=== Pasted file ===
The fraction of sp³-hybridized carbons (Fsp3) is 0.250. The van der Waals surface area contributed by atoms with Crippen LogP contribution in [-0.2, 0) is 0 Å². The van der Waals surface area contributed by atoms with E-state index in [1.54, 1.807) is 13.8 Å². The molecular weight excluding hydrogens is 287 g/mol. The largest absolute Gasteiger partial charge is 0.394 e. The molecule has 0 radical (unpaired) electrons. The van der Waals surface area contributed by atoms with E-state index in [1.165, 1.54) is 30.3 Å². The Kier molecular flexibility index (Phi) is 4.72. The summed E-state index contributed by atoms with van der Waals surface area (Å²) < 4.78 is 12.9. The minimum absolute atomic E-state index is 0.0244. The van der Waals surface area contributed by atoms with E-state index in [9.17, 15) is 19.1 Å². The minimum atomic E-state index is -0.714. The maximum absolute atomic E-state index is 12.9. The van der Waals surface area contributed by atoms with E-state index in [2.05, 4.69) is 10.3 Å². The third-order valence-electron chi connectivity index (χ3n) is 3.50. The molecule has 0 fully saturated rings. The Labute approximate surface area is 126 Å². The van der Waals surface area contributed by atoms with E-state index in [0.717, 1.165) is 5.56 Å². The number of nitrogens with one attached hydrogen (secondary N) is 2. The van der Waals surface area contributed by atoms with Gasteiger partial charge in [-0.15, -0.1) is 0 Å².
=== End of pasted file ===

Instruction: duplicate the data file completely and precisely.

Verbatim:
The fraction of sp³-hybridized carbons (Fsp3) is 0.250. The van der Waals surface area contributed by atoms with Crippen LogP contribution in [-0.2, 0) is 0 Å². The van der Waals surface area contributed by atoms with E-state index in [1.54, 1.807) is 13.8 Å². The molecular weight excluding hydrogens is 287 g/mol. The largest absolute Gasteiger partial charge is 0.394 e. The molecule has 0 radical (unpaired) electrons. The van der Waals surface area contributed by atoms with E-state index in [1.165, 1.54) is 30.3 Å². The Kier molecular flexibility index (Phi) is 4.72. The summed E-state index contributed by atoms with van der Waals surface area (Å²) < 4.78 is 12.9. The minimum absolute atomic E-state index is 0.0244. The van der Waals surface area contributed by atoms with E-state index in [9.17, 15) is 19.1 Å². The minimum atomic E-state index is -0.714. The maximum absolute atomic E-state index is 12.9. The van der Waals surface area contributed by atoms with E-state index in [2.05, 4.69) is 10.3 Å². The third-order valence-electron chi connectivity index (χ3n) is 3.50. The molecule has 0 fully saturated rings. The Labute approximate surface area is 126 Å². The van der Waals surface area contributed by atoms with E-state index in [0.717, 1.165) is 5.56 Å². The number of nitrogens with one attached hydrogen (secondary N) is 2. The van der Waals surface area contributed by atoms with Gasteiger partial charge in [-0.15, -0.1) is 0 Å².